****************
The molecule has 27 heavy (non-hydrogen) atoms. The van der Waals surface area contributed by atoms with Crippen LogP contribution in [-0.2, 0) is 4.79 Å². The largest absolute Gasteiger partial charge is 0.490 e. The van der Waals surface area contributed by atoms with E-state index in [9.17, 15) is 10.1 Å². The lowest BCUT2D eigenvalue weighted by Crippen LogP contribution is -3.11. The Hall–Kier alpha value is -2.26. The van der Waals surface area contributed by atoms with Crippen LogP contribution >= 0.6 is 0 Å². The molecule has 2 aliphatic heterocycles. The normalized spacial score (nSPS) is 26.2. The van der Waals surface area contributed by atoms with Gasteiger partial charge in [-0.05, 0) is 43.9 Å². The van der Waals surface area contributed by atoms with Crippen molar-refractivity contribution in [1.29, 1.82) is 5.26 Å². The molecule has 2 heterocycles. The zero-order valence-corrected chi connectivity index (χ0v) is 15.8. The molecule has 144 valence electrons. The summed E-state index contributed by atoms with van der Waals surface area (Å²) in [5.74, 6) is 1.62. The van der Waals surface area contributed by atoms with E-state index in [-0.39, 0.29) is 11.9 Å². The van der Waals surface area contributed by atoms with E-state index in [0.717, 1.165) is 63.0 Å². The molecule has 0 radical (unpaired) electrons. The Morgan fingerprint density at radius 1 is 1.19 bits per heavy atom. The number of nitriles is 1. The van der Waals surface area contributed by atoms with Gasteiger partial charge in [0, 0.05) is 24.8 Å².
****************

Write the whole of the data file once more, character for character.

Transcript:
The molecule has 27 heavy (non-hydrogen) atoms. The van der Waals surface area contributed by atoms with Crippen LogP contribution in [-0.2, 0) is 4.79 Å². The largest absolute Gasteiger partial charge is 0.490 e. The van der Waals surface area contributed by atoms with E-state index in [9.17, 15) is 10.1 Å². The lowest BCUT2D eigenvalue weighted by Crippen LogP contribution is -3.11. The Hall–Kier alpha value is -2.26. The van der Waals surface area contributed by atoms with Crippen LogP contribution >= 0.6 is 0 Å². The molecule has 2 aliphatic heterocycles. The normalized spacial score (nSPS) is 26.2. The van der Waals surface area contributed by atoms with Gasteiger partial charge in [-0.05, 0) is 43.9 Å². The van der Waals surface area contributed by atoms with Crippen molar-refractivity contribution in [1.29, 1.82) is 5.26 Å². The molecule has 2 heterocycles. The zero-order valence-corrected chi connectivity index (χ0v) is 15.8. The molecule has 144 valence electrons. The summed E-state index contributed by atoms with van der Waals surface area (Å²) in [5.74, 6) is 1.62. The van der Waals surface area contributed by atoms with E-state index in [-0.39, 0.29) is 11.9 Å². The van der Waals surface area contributed by atoms with E-state index in [0.717, 1.165) is 63.0 Å². The molecule has 0 radical (unpaired) electrons. The Morgan fingerprint density at radius 1 is 1.19 bits per heavy atom. The number of nitriles is 1. The van der Waals surface area contributed by atoms with Gasteiger partial charge in [0, 0.05) is 24.8 Å².